This case study focuses on how women in the Cirebon research village in West Java have played an active role in village policy making processes. These women leaders first participated in regional ‘Aisyiyah leaders (PD) programs to raise awareness on women’s reproductive health which is a pressing issue in the research village.
Data collected by ‘Aisyiyah reproductive health cadres portrayed the considerable number of women who have experienced health conditions and diseases affecting the reproductive system, including tumours and cancer. The village’s limited access to clean water and reliable electricity has also affected the health outcomes of villagers. Women in the Cirebon research village have also faced challenges due to low levels of education, limited economic capacity, and restricted involvement in public life.
An initial step for ‘Aisyiyah to support women’s collective action and to increase their awareness about sexual and reproductive health issues was to form a new women’s group, the Balai Sakinah ‘Aisyiyah Qoryah Thayyibbah (BSA). The BSA group is a forum for village women of childbearing age (defined as 15 – 49 years old) from disadvantaged backgrounds to learn about women’s reproductive health rights and family planning. From the BSA, a group of ‘Aisyiyah reproductive health cadres emerged to share information and skills with the other BSA cadres. ‘Aisyiyah reproductive health cadres have run education programs with assistance from ‘Aisyiyah at the regional level. These education programs have provided opportunities for women to improve their leadership and organisational skills, public speaking, and understanding of reproductive health issues. With their improved skills, these women have acted as agents of change by sharing their knowledge with other village women. These cadres also played an important role in forming the MAMPU ‘Aisyiyah Women Farmers Group (KWT), which has strengthened this support network. The KWT group has focused primarily on maintaining a “nutrition garden” (kebun gizi), providing agricultural training, and creating livelihood opportunities for poor women in the village. This KWT group also has played an important role in ensuring women’s collective action and participation through regular farming activities. The ongoing presence of KWT is hoped to provide another space in the village to further women’s understanding of reproductive health.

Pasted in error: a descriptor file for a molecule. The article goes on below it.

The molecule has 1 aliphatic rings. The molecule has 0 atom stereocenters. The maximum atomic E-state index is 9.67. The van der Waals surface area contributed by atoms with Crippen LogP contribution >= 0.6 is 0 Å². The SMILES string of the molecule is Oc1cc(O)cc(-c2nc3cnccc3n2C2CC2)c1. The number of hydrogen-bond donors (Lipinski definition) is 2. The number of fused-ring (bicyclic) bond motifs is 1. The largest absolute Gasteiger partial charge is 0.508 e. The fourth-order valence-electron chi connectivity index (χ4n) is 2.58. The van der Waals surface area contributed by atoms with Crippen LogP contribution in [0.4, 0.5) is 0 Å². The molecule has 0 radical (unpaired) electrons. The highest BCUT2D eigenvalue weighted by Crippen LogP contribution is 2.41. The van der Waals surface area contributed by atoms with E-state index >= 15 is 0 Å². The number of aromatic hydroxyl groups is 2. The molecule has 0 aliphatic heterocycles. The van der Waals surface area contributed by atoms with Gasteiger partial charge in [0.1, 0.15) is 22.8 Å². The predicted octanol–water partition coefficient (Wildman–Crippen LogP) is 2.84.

The formation of these women groups has not only enhanced women’s skills and knowledge, but also strengthened and diversified women’s networks with other village women, key government actors at the village and district levels, as well as with religious figures. Women’s advocacy, skills and knowledge enhancement, group support, and strengthened and diversified networks have led to significant change. First, women’s collective action directly shaped the content and enactment of the 2017 Village Regulation on Women’s Reproductive Health. This Village Regulation has provided the basis for Village Fund allocations for women’s reproductive health. Second, through the KWT, women successfully proposed shifting the “nutrition garden” (kebun gizi) to a more strategic and fertile location in a village planning meeting. Third, their advocacy also resulted in changing Village Consultation and Deliberation Meetings (musyawarah desa – MusDes) to a time when women could attend on Sunday afternoons, so they could become more involved in policy-making processes at the village level.
Women in the Cirebon research village have increasingly advocated for women’s needs in village development planning meetings. Yet, change is incremental, and at the time of the research, women’s ability to consolidate these collective action efforts still relied to a degree upon the support and guidance of regional ‘Aisyiyah leaders and the receptiveness of the village government to advance women’s health policies. In this context, the use of existing social networks may help to facilitate ongoing advocacy in the village. Equally, ‘Aisyiyah’s regional leaders’ strategy of approaching key government actors has been especially important as their support provided a basis for policy action to advance women’s reproductive health agenda over the long term.
This video outlines the trajectory of change in a village in Cirebon, West Java in which positive changes were brought about through women’s collective action primarily tackling sexual and reproductive health issues. With support from ‘Aisyiyah, women formed village-based women’s groups (Balai Sakinah ‘Aisyiyah – BSA) and worked to influence village policy. Women also created a ‘nutrition garden’ with support from the Village Fund.
Read case studies in the same sectoral focus area of health and nutrition.